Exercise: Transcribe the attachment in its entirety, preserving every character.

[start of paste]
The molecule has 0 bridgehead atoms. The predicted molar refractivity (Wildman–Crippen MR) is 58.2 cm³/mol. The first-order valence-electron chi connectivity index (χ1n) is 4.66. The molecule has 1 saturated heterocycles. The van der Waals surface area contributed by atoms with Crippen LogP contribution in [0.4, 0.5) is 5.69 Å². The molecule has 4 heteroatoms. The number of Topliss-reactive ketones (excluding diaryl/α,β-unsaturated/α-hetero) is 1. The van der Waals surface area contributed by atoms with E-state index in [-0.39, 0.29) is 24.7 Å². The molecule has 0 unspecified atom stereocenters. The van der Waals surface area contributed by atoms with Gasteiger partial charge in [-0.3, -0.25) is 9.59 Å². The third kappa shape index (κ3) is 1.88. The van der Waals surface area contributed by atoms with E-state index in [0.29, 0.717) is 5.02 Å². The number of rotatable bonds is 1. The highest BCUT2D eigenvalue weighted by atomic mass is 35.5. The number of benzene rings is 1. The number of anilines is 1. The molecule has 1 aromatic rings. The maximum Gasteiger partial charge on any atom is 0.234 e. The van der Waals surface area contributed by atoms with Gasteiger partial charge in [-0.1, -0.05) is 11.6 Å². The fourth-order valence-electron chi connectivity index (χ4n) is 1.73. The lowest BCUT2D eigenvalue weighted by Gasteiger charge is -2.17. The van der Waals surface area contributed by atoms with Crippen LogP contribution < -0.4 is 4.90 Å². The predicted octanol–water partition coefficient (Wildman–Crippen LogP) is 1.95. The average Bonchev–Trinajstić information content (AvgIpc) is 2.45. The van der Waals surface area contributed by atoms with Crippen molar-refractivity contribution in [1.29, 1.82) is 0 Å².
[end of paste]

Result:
The molecule has 0 bridgehead atoms. The predicted molar refractivity (Wildman–Crippen MR) is 58.2 cm³/mol. The first-order valence-electron chi connectivity index (χ1n) is 4.66. The molecule has 1 saturated heterocycles. The van der Waals surface area contributed by atoms with Crippen LogP contribution in [0.4, 0.5) is 5.69 Å². The molecule has 4 heteroatoms. The number of Topliss-reactive ketones (excluding diaryl/α,β-unsaturated/α-hetero) is 1. The van der Waals surface area contributed by atoms with E-state index in [-0.39, 0.29) is 24.7 Å². The molecule has 0 unspecified atom stereocenters. The van der Waals surface area contributed by atoms with Gasteiger partial charge in [-0.3, -0.25) is 9.59 Å². The third kappa shape index (κ3) is 1.88. The van der Waals surface area contributed by atoms with E-state index in [0.29, 0.717) is 5.02 Å². The number of rotatable bonds is 1. The highest BCUT2D eigenvalue weighted by atomic mass is 35.5. The number of benzene rings is 1. The number of anilines is 1. The molecule has 1 aromatic rings. The maximum Gasteiger partial charge on any atom is 0.234 e. The van der Waals surface area contributed by atoms with Gasteiger partial charge in [-0.1, -0.05) is 11.6 Å². The fourth-order valence-electron chi connectivity index (χ4n) is 1.73. The lowest BCUT2D eigenvalue weighted by Gasteiger charge is -2.17. The van der Waals surface area contributed by atoms with Crippen LogP contribution < -0.4 is 4.90 Å². The predicted octanol–water partition coefficient (Wildman–Crippen LogP) is 1.95. The average Bonchev–Trinajstić information content (AvgIpc) is 2.45. The van der Waals surface area contributed by atoms with Crippen molar-refractivity contribution in [1.29, 1.82) is 0 Å².